Oleum Ajowan. Br. Ajowan Oil.
Related entry: Ajowan
"Ajowan Oil is the oil distilled from the fruit of Carum Copticum, Benth. and Hook. f." Br.
Under the name of ayowan, ajwain, ajwan, and other vernacular appellations, the fruit, of the Carum Ajowan Bentley (C. Copticum Benth. and Hook. f.) are largely used in India as an aromatic. They resemble in size the fruits of the ordinary parsley and are of a grayish-brown color and have a tubercular surface with five prominent ridges to each mericarp. The odor and taste resemble that of thyme. These fruits yield from 4 to 6 per cent. of an agreeably aromatic volatile oil. Ajowan oil is "colorless, with an odor and taste resembling thyme. Specific gravity 0.910 to 0.930. Optical rotation +10 to +2°. When 10 millilitres with 100 millilitres of solution of sodium hydroxide in a flask with a narrow graduated neck are heated on a water-bath, well shaken, and allowed to stand, the uncombined oil, cooled to 15.5° C. (60° F.), measures not more than 6 millilitres (presence of not less than 40 per cent. of thymol)." Br.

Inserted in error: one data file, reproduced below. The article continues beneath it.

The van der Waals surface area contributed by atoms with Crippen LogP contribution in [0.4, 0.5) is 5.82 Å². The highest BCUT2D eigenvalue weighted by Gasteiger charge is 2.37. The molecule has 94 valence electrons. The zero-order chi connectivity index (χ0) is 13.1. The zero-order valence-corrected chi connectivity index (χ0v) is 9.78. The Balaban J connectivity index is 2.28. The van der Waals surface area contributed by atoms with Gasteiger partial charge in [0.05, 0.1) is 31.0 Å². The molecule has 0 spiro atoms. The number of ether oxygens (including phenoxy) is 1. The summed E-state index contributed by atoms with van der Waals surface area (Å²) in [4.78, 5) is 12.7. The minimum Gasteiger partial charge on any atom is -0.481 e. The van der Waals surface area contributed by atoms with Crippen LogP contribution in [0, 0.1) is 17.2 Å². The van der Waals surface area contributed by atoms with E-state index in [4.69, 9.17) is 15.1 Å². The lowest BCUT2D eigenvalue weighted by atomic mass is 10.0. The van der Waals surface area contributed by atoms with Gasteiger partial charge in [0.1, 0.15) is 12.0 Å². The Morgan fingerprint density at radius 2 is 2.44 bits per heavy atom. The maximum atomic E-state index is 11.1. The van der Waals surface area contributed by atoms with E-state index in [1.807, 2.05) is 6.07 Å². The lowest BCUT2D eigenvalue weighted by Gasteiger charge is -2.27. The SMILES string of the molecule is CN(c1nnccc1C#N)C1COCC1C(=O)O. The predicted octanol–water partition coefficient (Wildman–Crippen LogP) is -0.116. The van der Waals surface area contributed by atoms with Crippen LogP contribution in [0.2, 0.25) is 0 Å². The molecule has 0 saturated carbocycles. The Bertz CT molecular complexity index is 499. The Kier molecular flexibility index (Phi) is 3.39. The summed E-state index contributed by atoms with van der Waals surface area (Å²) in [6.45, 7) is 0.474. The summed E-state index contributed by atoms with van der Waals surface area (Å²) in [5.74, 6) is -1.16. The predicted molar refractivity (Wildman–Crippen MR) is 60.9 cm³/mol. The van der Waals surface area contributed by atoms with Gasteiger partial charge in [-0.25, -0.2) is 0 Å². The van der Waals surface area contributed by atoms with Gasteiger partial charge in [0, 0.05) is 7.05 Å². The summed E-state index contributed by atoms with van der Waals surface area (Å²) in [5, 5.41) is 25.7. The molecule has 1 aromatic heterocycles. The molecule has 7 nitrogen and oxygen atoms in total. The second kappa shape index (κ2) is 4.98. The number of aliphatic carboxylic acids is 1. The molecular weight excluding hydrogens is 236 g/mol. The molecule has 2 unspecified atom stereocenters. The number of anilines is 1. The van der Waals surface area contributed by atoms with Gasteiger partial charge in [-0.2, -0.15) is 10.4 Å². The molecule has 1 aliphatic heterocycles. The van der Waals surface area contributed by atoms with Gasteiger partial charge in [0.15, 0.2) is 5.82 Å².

This oil, besides containing thymol, contains a terpene and also the cyclic hydrocarbon cymene.
The oil of ajowan is one of the most important commercial sources of thymol. Its medicinal virtues are due entirely to this ingredient.
Dose, one-half to five minims (0.03-0.3 mil).
The Dispensatory of the United States of America, 1918, was edited by Joseph P. Remington, Horatio C. Wood and others.